some of them strong and all of them weak,

make a bee-line for church.


of small change for good causes; doctors

of the heart; dependable helpers

who befriend the lonely; stitchers and quilters;

two Samaritans, not quite anonymous; makers

of church marmalades; aid-workers on leave,

leathery and haunted;

                                 few of them known

outside their own communities, none heroes

or victims, but singular women, singular men

who expect the arduous and mundane

and avoid plaudits.

                                 Lives of the spirit!

Bees circle them as they sleep.

V Crossing-Place

This is the house of the unspectacular

and invisible;

                                 the threshold of some dream

or of something we once knew.


     Kingdoms of the earth, sing to God.


This salt-bleached tower!

Who conceived it and who ordained it?

Who hired the master-builder and was he paid

on time? Who blessed the quoins?

Who moved the stone?


     Kingdoms of the earth, sing to God.


Pulpits, rood screen, Virgin in outline,

acanthus leaves:

                                 one gift for love

of God, another in memoriam;

this one a matter of appearances;

that, down payment on a passport to heaven.


     Kingdoms of the earth, sing to God.


To step inside time

by answering the pulsing bell

our grandparents heard

                                 and seeing stars

of sunlight at play on an ancient wall

is one way back, and forward;

to sense worn hands and lives

in fabric visionary or homespun

is to cross the threshold

                                 scalloped by love.


     Kingdoms of the earth, sing to God.

VI Honeycomb

A swarm of wild bees swirled around this tower.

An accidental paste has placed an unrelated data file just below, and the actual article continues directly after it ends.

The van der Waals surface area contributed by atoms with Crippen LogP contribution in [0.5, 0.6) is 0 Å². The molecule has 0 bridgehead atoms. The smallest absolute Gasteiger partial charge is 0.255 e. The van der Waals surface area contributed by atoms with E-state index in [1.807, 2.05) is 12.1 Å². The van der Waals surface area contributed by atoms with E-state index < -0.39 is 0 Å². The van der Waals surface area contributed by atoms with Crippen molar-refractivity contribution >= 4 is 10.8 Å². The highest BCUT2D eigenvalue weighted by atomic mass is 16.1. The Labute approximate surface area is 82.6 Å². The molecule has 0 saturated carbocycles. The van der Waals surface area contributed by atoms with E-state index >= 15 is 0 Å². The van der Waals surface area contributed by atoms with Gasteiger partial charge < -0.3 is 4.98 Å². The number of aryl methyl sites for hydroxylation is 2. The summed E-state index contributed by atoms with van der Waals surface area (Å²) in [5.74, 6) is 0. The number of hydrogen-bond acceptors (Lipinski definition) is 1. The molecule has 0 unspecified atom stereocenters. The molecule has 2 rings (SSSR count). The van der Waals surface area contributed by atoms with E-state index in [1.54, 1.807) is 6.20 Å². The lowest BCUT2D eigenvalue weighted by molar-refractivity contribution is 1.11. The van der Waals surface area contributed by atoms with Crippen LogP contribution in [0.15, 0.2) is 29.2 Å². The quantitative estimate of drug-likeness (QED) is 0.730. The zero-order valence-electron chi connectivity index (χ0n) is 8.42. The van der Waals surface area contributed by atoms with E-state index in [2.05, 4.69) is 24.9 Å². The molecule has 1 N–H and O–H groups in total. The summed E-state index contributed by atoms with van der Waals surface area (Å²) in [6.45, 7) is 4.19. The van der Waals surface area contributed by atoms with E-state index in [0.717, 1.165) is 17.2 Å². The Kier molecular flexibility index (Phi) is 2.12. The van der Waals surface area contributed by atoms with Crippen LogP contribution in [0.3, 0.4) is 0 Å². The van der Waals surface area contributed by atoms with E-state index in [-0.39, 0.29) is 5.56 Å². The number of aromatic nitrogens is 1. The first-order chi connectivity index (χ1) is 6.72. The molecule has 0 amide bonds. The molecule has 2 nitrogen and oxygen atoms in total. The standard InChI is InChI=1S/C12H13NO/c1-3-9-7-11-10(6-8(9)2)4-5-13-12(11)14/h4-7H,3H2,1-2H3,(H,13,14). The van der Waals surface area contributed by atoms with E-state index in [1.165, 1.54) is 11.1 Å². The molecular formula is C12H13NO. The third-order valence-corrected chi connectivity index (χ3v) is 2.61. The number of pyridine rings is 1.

They fizzed through the openings and nested

in the belfry. They made honey here.


Time-grey high-riser, bedded on the last ridge

before land yields: hive-home of purpose,

cave of energy, and making, and sweetness.


Here my heart leaps, my mind roams with the waves,

returns again to me, eager, unsatisfied;

a lone bird screams and urges me onward. . .


To line ourselves with lead is wrongdoing.

Guilt has its own place, but no less

all we have done and can do:


bright knots, women, men, releasing

and entwining generations: the gift

of the honeycomb fulfilling each of us.

VII Bee-Music

A naked woman and a naked man

laughing and playing catch-as-catch-can

on downy leaves beneath spring trees

surrounded by a whirl of white bees. . .


No! It has never been the same

since Eden. Guilt instead of game;

tearing thorns within each crown;

a ring of thunder; and the bees are brown.


Bur here at the hive, listen! Remember

as the bees half-remember.

They forfeited the words to the rising moon

but still hum the first, innocent tune.


Ring the bees! Tang the swarm!

Bring the storm in out of the storm

to rest on each lip and hand and head

and dress the spirits of quick and dead.


Bees without, saint-souls within:

light this your church and fly us home.


For more information about Kevin’s work visit www.kevincrossley-holland.com

St Margaret's Church, Burnham Norton - NHER 1770